“Read More” to pursue answers from the Prophet Hosea.
Draw me into your Presence, and fill me with your Holy Spirit
That I might know you as my Father, and manifest the image of Christ
In this world, and the world to come. Amen.
Then said the LORD unto me, Go yet, love a woman beloved of [her] friend, yet an adulteress, according to the love of the LORD toward the children of Israel, who look to other gods, and love flagons of wine.
Again, there’s two ways to interpret this. This may be repeat of chapter one, in which case it is most likely speaking metaphorically. But — incurable romantic that I am — I prefer to see this as part of the same narrative. That is, God is telling Hosea to redeem the same Gomer he married in Chapter 1, who ran away from him in Chapter 2.
Either way, though, God is clearly painting a picture — not just of Israel’s faithlessness — but His faithfulness.
So I bought her to me for fifteen [pieces] of silver, and [for] an homer of barley, and an half homer of barley:
Interesting. The cash value is half of what Zechariah (and Judas) got paid, so I presume a homer of barley is worth 10 pieces. So, a Gomer is worth three homers! (sorry, couldn’t resist the math problem :-). The words aren’t related in Hebrew, but they do rhyme, so it might even be a deliberate pun.
And I said unto her, Thou shalt abide for me many days; thou shalt not play the harlot, and thou shalt not be for [another] man: so [will] I also [be] for thee.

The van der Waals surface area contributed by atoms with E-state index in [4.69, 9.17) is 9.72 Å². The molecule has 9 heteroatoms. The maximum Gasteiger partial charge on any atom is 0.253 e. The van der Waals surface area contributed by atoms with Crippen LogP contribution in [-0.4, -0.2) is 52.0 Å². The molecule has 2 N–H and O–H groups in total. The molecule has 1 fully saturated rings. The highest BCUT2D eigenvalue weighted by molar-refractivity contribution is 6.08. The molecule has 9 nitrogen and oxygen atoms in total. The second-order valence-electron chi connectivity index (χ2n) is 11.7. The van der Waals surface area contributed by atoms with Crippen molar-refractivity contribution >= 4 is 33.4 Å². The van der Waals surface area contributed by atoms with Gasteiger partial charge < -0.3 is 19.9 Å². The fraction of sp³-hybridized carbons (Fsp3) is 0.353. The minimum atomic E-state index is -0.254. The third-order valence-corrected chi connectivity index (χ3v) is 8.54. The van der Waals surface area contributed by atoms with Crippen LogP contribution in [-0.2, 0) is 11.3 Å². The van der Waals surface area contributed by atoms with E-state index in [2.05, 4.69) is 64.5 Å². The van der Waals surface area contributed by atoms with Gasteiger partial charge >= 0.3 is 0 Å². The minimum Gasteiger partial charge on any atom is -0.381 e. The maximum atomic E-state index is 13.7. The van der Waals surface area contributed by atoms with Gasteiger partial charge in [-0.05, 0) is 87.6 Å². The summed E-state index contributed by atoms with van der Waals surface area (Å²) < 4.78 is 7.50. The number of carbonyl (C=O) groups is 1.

Can you imagine how difficult it would be to believe that? It is hard enough to take a gamble on an unknown prostitute, in the hope that your loving concern might break the cycle of sexual abuse. But after she has broken her vows — and your heart — why even try to trust her again? Why raise such foolish expectations, given the likelihood of them being dashed?
Yet that is how God love us. Though He first lets us wander in the desert alone, to better appreciate our folly and our need for Him:
For the children of Israel shall abide many days without a king, and without a prince, and without a sacrifice, and without an image, and without an ephod, and [without] teraphim:
But, in one sense, this is not so much punishment as preparation:
Huh. The focus is not merely on obedience, but seeking. This is profound, because a cynical eye could read Hosea’s actions as trying to enforce a legalistic regime of control. But here, we see that God’s heart is for us to desire him, not merely obey Him in fear. Though it helps to have a healthy dose of awe, at both His love and His power.
And that, as they say, is that: just five verses today, which means I have time to hit the gym before work. 🙂 But though the narrative drys up, Hosea is far from over, so I’ll start fresh with Chapter 4 next time.
God, I am reminded of often I’ve failed you, and flirted with other gods as the source of my supply. Father, I thank you that you have had mercy on me, and that you never let go. May I love my wife, and your bride the church, with the same love you’ve shown me. I ask this in Jesus name, Amen.
About the Title:
Today’s title refers both to the payment as well as her return.